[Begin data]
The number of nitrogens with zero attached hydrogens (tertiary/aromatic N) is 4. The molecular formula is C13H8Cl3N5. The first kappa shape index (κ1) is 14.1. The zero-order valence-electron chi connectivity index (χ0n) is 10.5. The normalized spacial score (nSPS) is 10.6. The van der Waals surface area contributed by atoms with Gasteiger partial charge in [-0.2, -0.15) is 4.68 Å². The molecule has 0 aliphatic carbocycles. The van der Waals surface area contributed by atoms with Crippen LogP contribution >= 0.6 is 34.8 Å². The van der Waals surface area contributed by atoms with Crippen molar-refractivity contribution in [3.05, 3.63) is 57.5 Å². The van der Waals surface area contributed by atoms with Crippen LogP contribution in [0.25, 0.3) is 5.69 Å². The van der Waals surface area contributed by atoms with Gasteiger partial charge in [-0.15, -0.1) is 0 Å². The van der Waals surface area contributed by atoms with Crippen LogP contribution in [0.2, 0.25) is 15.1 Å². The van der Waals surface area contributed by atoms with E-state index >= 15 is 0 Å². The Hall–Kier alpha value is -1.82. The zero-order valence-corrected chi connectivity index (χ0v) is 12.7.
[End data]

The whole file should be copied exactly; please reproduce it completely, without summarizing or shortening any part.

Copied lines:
The number of nitrogens with zero attached hydrogens (tertiary/aromatic N) is 4. The molecular formula is C13H8Cl3N5. The first kappa shape index (κ1) is 14.1. The zero-order valence-electron chi connectivity index (χ0n) is 10.5. The normalized spacial score (nSPS) is 10.6. The van der Waals surface area contributed by atoms with Gasteiger partial charge in [-0.2, -0.15) is 4.68 Å². The molecule has 0 aliphatic carbocycles. The van der Waals surface area contributed by atoms with Crippen LogP contribution >= 0.6 is 34.8 Å². The van der Waals surface area contributed by atoms with Crippen molar-refractivity contribution in [3.05, 3.63) is 57.5 Å². The van der Waals surface area contributed by atoms with Crippen LogP contribution in [0.25, 0.3) is 5.69 Å². The van der Waals surface area contributed by atoms with Gasteiger partial charge in [-0.15, -0.1) is 0 Å². The van der Waals surface area contributed by atoms with Crippen LogP contribution in [0.2, 0.25) is 15.1 Å². The van der Waals surface area contributed by atoms with E-state index >= 15 is 0 Å². The Hall–Kier alpha value is -1.82. The zero-order valence-corrected chi connectivity index (χ0v) is 12.7.